Ease fiscal and monetary policy parameters
Nigeria, and indeed, the whole world must ease fiscal and monetary policy parameters to protect the economy from the COVID-19 inflicted slump. It will, however, be naive to continue to talk about easing monetary policy rate, its corridor, or CRR without situating the discussion in the context of the available supply of foreign reserves relative to demand.
Foreign reserve adequacy to meet trade and capital flow obligations defines the space available for CBN to ease any of its three policy levers in response to the economic and financial downturn inflicted by COVID-19.
To increase their monetary policy space, many developing countries have prioritised accumulation of reserves from a variety of sources outside of net trade inflows, foreign direct investment (FDI) and remittances being the largest and most reliable sources of external liquidity inflow. Nigeria has omitted to do this, carrying on as if it is all about policy rates.
Shore up external liquidity
The response we must now make is to seek ways of shoring up external liquidity to protect the economy from the devaluation of the Naira and recession and regain fiscal and monetary policy space. It is therefore not about the instruments available to the MPC at its meetings of Monday and Tuesday.
It is about shoring up reserves. The MPC members and all government policy bodies should be better off spending time debating how to achieve foreign reserve adequacy now to avoid the worst consequences of reserve inadequacy.
We could have done it ahead of the 2016 devaluation and recession, but we didn’t. We could have done it since then, but we didn’t. We must do it now. Although it would have been easier in the past than now that the whole world suffers the crunch of the COVID-19 slump. But, there is no alternative path out of the current mess.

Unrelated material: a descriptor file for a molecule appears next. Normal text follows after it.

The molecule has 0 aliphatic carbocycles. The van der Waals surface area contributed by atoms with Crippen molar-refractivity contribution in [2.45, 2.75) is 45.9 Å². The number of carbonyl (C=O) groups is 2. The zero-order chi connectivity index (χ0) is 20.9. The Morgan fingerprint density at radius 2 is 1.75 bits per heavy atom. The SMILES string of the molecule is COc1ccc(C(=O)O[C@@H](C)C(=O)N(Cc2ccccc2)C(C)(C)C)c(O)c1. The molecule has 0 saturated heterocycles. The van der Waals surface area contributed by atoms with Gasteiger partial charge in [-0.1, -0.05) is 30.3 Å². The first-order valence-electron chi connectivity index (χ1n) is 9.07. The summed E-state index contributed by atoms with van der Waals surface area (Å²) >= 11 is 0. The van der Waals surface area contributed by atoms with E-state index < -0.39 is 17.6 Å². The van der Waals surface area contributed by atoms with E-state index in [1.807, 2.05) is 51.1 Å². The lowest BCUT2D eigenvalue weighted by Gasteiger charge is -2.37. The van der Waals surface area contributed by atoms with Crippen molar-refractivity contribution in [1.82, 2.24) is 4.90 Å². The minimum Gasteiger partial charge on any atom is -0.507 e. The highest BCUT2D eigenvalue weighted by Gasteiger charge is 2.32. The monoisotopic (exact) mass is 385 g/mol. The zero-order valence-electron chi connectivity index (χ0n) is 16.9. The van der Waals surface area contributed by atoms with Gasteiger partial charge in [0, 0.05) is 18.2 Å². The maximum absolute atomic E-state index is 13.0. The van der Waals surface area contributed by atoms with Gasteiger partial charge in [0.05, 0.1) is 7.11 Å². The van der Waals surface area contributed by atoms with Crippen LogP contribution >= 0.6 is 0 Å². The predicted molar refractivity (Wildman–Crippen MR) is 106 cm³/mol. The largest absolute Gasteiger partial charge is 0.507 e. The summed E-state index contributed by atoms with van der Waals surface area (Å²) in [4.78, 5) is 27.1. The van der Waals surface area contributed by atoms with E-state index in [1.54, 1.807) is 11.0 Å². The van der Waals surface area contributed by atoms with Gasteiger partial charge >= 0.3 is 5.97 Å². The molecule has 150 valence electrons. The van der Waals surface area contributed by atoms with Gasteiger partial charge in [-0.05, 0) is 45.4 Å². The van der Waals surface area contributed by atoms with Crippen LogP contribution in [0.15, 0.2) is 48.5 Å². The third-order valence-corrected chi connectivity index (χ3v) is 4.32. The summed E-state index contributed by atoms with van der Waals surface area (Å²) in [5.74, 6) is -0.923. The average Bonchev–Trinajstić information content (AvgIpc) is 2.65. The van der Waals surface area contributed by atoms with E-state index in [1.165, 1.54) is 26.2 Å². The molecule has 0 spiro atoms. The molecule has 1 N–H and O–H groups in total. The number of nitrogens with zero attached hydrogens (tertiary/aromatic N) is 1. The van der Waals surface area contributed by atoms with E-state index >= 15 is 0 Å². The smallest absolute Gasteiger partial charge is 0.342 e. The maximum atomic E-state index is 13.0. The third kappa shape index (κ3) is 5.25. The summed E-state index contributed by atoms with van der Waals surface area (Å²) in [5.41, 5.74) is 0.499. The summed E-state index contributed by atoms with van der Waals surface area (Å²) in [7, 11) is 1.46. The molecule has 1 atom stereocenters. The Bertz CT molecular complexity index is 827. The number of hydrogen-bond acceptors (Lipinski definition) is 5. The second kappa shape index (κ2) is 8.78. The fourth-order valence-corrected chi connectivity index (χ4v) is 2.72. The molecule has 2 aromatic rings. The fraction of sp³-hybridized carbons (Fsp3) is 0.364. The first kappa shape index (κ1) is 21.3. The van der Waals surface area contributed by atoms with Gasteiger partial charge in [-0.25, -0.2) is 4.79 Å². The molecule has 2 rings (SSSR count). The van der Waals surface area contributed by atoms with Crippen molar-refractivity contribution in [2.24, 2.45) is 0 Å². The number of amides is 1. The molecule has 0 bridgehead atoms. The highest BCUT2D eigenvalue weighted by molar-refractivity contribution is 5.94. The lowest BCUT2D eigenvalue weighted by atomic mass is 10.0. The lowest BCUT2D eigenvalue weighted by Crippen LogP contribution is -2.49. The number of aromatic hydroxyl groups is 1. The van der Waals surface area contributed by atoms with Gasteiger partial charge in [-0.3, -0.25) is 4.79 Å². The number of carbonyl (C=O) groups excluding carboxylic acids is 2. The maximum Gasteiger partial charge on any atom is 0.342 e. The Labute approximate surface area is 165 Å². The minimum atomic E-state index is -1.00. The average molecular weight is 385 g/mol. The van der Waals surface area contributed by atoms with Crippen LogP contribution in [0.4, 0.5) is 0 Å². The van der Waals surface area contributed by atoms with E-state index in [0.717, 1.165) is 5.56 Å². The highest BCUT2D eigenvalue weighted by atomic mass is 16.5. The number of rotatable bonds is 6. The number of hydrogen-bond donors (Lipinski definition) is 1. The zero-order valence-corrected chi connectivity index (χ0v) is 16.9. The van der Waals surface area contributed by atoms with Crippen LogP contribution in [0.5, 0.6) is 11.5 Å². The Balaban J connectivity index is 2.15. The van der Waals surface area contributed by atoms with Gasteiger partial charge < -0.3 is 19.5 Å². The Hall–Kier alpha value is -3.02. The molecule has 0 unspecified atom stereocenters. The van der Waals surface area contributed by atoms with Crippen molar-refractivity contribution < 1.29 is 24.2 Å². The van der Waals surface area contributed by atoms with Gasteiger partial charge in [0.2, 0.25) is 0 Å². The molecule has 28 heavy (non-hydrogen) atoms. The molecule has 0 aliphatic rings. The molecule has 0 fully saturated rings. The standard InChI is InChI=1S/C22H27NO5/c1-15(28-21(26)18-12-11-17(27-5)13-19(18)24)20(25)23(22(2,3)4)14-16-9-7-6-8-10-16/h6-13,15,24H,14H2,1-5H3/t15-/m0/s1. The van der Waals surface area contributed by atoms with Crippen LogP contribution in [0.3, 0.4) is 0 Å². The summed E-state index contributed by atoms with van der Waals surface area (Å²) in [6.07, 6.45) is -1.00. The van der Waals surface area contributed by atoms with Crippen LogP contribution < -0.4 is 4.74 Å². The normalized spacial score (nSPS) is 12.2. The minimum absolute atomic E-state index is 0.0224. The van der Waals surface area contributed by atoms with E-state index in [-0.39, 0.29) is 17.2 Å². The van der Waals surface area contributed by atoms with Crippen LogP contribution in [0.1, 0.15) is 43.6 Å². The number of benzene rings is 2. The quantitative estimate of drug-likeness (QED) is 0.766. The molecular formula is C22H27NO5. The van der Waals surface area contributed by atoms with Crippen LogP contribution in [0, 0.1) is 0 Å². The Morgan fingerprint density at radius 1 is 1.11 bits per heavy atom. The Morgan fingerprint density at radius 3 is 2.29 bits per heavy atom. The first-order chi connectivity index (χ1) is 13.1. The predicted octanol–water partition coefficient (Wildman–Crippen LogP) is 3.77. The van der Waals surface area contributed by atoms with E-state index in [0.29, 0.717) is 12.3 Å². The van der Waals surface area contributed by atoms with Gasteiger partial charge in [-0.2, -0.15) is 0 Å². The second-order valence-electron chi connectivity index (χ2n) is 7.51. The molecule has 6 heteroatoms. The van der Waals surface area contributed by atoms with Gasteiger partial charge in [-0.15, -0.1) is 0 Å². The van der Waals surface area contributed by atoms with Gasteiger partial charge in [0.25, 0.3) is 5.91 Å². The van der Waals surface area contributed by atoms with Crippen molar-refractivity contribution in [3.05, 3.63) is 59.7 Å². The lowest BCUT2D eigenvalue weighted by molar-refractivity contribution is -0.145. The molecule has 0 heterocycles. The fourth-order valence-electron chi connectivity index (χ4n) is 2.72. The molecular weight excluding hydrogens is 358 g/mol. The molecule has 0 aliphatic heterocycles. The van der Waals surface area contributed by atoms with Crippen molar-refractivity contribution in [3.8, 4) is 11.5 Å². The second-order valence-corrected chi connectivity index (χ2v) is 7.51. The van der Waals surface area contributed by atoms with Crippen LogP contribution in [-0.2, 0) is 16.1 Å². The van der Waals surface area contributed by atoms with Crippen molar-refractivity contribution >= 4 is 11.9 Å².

Cut interest rate to stimulate lending
My first point is for the Central Bank to adjust the interest rate to stimulate lending. The CBN has set aside N1.1 trillion so far for concessionary loans at 5 per cent to small and medium-scale enterprises. That may not be enough to resolve the current problem. We need more.
The problem is that economic growth will slow down drastically. And businesses may not be able to meet their obligations to their lenders. This has made the CBN to come in with the financial stability initiative, to ensure that banks do not have a buildup of bad loans to slow down economic activities.
The economy today is not facing a shortage of credit. People are not concerned about where to go and borrow. It is time to rebuild the monetary policy rate so that people can begin to borrow.
Admit local investors to OMO market
Then second point is for government to consider admitting local investors to the open market operation (OMO) market to moderate the sharp increase in foreign portfolio investors in OMO market. Local investors should also be encouraged to invest in the local instruments instead of looking for foreign currency assets like Eurobonds.
They should allow treasury bills to reflect the current economic reality in the country. They must do everything to stabilize or close down the rate at which foreign investors are given. Given the severity of the economic challenges at this time, the government must look at the traditional channels of liquidity rate and cash reserve ratio.
With the cash reserve ratio already at 27.5 per cent, there is no room for further increment. Same as the liquidity ratio at 30 per cent.
The threat of economic recession is not only in Nigeria. It is happening everywhere. When economic activities have slowed down to almost a near halt, and if the inflation becomes excessive, we should expect people to go into a lockdown till the situation improves. Productivity will suffer and the natural expectation will be recess, particularly in a country with very fragile growth rate like Nigeria.